If you’re not a fan of naps, it might also be a good time to go have a cup of coffee. With Bailey’s, perhaps.
Toasted pecans and brown butter go together like Elizabeth and Darcy–they bring out the best in each other, coming together to create something mellow, rich, and softly sweet. For all my protestations of cake austerity, this cake looks plainer than plain, but tastes like a dream. The twelve days of Christmas aren’t over until Sunday. That’s my story, and I’m sticking to it. The cornmeal I used was warmly yellow and finely ground; it stays in the background, accenting the slight crunch of the pecans with a subtler grittiness. The sweetness comes not so much from the sugar as from the deep, mouth-filling flavour of golden corn and nuts. The contrast of the crisp top and edges with the crumbly-chewy middle is textural perfection. You can thank the egg whites and icing sugar for those gorgeous edges, since I realized as soon as my fork hit my mouth that this recipe is basically afinancier–those beautiful little rectangular almond cakes with the crisp crust and chewy centres–sent to the deep South and made big. The original recipe bakes up into twelve little cakes, instead of one big one, but the change in proportions was no loss at all–this cake is taller than those little ones would be, and it’s all the more impressive for it.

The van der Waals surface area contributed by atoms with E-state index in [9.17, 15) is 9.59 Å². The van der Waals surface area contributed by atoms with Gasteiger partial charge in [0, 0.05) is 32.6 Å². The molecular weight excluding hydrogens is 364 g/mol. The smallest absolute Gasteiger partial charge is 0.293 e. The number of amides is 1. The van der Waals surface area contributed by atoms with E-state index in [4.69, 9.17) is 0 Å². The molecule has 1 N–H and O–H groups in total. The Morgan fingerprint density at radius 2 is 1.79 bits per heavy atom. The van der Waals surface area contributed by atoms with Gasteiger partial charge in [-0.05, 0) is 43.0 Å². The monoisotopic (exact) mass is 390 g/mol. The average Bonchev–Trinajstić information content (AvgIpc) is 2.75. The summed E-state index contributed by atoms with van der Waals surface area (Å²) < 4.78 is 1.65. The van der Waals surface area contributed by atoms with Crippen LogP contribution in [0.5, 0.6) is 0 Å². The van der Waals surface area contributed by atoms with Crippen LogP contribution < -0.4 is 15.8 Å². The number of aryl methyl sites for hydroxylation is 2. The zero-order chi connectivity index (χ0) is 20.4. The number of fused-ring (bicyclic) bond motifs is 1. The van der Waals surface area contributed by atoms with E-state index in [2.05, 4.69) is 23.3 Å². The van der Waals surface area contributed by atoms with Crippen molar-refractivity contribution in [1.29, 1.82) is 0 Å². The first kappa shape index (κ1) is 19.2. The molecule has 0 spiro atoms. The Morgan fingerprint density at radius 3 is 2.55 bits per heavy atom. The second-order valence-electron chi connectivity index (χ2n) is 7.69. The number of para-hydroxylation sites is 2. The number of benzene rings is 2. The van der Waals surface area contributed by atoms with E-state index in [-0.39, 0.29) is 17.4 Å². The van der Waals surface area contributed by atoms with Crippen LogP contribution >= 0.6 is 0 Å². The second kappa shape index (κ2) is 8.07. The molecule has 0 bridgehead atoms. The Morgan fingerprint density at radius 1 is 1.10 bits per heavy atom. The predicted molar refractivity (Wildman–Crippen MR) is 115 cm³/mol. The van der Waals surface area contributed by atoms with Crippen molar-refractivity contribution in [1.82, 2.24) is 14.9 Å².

Oh, and one more thing–do me a favour and serve the cake with a big bowl of whipped cream lightly sweetened with maple syrup and spiked with a shot of bourbon. You’ll thank me later.
Brown Butter Pecan Cornmeal Cake
Adapted from The New York Times, via Smitten Kitchen
9 ounces unsalted butter, plus extra for the pan
1 cup pecans, toasted in a large skillet over medium-low heat until fragrant and browned, and cooled
2 cups icing sugar
1/4 cup granulated sugar
8 egg whites
2 teaspoons vanilla extract
1/4 cup + 2 tablespoons all-purpose flour
2 teaspoon baking powder
3/4 cup + 2 tablespoons white or yellow cornmeal
1/2 teaspoon kosher salt
1 cup whipping cream, whipped with 2 tablespoons maple syrup and a glug of bourbon, to serve